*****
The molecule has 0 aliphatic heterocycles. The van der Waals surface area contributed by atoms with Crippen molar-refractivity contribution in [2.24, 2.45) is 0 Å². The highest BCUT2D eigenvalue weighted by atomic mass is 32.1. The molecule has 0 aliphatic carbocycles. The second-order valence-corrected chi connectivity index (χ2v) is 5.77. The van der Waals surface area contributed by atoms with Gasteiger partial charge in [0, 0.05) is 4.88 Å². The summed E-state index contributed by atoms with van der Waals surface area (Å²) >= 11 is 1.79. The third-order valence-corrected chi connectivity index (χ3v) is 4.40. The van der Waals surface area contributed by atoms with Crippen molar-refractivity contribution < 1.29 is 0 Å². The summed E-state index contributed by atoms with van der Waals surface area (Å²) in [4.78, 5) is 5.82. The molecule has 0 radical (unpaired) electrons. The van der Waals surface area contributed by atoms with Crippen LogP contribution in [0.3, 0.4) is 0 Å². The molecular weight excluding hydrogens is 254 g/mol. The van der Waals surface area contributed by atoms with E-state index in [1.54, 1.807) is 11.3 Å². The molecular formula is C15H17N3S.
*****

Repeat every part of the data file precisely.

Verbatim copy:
The molecule has 0 aliphatic heterocycles. The van der Waals surface area contributed by atoms with Crippen molar-refractivity contribution in [2.24, 2.45) is 0 Å². The highest BCUT2D eigenvalue weighted by atomic mass is 32.1. The molecule has 0 aliphatic carbocycles. The second-order valence-corrected chi connectivity index (χ2v) is 5.77. The van der Waals surface area contributed by atoms with Gasteiger partial charge in [0, 0.05) is 4.88 Å². The summed E-state index contributed by atoms with van der Waals surface area (Å²) >= 11 is 1.79. The third-order valence-corrected chi connectivity index (χ3v) is 4.40. The van der Waals surface area contributed by atoms with Crippen molar-refractivity contribution < 1.29 is 0 Å². The summed E-state index contributed by atoms with van der Waals surface area (Å²) in [4.78, 5) is 5.82. The molecule has 0 radical (unpaired) electrons. The van der Waals surface area contributed by atoms with Crippen LogP contribution in [0.3, 0.4) is 0 Å². The molecular weight excluding hydrogens is 254 g/mol. The van der Waals surface area contributed by atoms with E-state index in [1.54, 1.807) is 11.3 Å². The molecular formula is C15H17N3S.